Berlin wind-conditions permitting, a crane was due Friday to host the 17-ton dome reminiscent of Prussian imperialism to top off the reconstructed Royal Palace in Berlin.
The building houses the Humboldt Forum, a large museum project actually intended to transcend religious and national boundaries.
At issue is not only a cross that will atop Berlin’s latest skyline eye-catcher but also a band of text compiled by 19th-century King Friedrich Wilhelm IV calling on all peoples to submit to Christianity when he had the dome added in the 1840s.
Restorative advocates, via a donors association, argue the palace’s reconstruction, but with a very different modern interior, will restore Berlin’s visual axis starting at the Brandenburg Gate and reflect reconciliation also contained in Christianity.
The Humboldt Forum, costing €644 million ($711 million) and approved by the Bundestag parliament in 2002, will feature artefacts from Asia, Africa, the Americas and Oceania and Berlin’s history as well as spaces for study and conferences.
The original, dating back to the 18th century, survived World War II only as a shell; located post-war in walled off East Berlin. Communist authorities tore down those remains, erected a 1970s Palace of the Republic, which, after German unification in 1990 was demolished, also amid debate.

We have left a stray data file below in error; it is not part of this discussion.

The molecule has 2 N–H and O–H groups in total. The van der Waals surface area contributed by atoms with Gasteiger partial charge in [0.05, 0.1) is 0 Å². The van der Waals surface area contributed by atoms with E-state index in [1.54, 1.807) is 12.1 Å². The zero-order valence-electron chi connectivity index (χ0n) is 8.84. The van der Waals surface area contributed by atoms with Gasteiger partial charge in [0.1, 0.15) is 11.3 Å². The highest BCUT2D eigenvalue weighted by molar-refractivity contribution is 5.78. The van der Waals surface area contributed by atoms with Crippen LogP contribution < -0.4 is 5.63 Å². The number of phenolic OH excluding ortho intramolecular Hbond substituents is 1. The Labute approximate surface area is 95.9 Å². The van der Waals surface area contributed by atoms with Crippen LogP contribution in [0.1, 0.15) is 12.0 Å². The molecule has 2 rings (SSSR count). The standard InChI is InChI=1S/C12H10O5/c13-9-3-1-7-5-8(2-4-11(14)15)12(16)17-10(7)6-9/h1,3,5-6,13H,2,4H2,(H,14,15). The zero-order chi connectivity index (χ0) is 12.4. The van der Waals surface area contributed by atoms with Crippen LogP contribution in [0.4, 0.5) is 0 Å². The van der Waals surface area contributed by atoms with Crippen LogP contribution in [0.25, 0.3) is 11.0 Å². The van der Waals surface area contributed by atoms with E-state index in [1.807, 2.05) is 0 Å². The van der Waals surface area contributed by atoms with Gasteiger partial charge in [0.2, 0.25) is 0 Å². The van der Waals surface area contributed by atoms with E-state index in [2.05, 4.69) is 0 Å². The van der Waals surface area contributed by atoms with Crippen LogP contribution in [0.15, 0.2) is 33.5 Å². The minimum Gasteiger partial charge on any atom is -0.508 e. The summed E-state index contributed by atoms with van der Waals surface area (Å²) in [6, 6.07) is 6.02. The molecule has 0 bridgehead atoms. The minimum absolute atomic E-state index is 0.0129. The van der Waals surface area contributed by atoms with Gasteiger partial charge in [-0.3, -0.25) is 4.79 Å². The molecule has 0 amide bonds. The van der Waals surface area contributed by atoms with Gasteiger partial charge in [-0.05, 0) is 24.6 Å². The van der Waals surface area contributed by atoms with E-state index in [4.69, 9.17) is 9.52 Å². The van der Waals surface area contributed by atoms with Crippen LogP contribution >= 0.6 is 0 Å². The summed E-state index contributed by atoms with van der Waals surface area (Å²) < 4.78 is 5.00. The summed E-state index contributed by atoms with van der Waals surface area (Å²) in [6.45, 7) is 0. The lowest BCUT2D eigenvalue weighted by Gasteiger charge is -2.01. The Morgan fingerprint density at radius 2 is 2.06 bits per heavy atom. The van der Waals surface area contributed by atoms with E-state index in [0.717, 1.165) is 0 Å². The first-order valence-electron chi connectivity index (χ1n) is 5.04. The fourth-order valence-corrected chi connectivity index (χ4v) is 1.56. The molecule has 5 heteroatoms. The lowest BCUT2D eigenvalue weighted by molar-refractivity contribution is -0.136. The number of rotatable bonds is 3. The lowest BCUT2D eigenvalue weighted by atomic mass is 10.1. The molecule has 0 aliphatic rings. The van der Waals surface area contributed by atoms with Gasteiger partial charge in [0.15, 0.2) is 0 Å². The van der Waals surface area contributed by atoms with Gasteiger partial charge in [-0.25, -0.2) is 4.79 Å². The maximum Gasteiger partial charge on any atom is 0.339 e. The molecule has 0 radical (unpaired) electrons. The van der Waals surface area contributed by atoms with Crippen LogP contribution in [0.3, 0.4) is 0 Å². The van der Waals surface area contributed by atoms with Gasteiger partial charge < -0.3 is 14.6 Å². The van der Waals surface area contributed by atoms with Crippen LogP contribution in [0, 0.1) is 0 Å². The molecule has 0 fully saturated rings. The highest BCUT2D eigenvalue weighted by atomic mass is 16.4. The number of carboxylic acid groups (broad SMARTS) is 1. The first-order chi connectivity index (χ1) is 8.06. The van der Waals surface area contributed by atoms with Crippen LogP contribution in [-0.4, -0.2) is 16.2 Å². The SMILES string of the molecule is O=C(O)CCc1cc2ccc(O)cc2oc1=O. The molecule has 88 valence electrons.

The dome of the reconstructed Berlin Palace
Things ‘stolen and destroyed’
The cross-crowned dome drew criticism Friday from Frankfurt-based museum curator Mahret Kupka, with family links to Nigeria and the Berlin-based Initiative of Black People in Germany (“Initiative Schwarze Menschen”).
“Christianity has been a channel through which colonialism also functioned and was strengthened. It happened quasi in the name of Christianity, that things were stolen or destroyed,” Kupka said, referring to Friedrich Wilhelm’s inscription.
The original text reads: “There is no other salvation, there is no other name given to men, but the name of Jesus, in honor of the Father, that in the name of Jesus all of them that are in heaven and on earth and under the earth should bow down on their knees.”
Since World War II however, Germany had become a “very heterogeneous” society, Kupka said.
“This is simply a very blatant statement that actually undermines everything that the Humboldt Forum claims to want to be.”
Germany colonialism in Africa and the Pacific ended abruptly in 1914 with seizures by Britain and its allies at the end of World War I.
Remove inscription urges rabbi
On a commentary Thursday in the Berlin-based Jüdische Allgemeine newspaper, Rabbi Andreas Nachama urged Berlin’s Catholic and Protestant bishops to take a lead in getting the Prussian king’s quote removed from the new dome.
Frederick William IV had made “a name for himself in the bloody suppression of [then-imperial Germany’s] revolution of 1848”, said Nachama.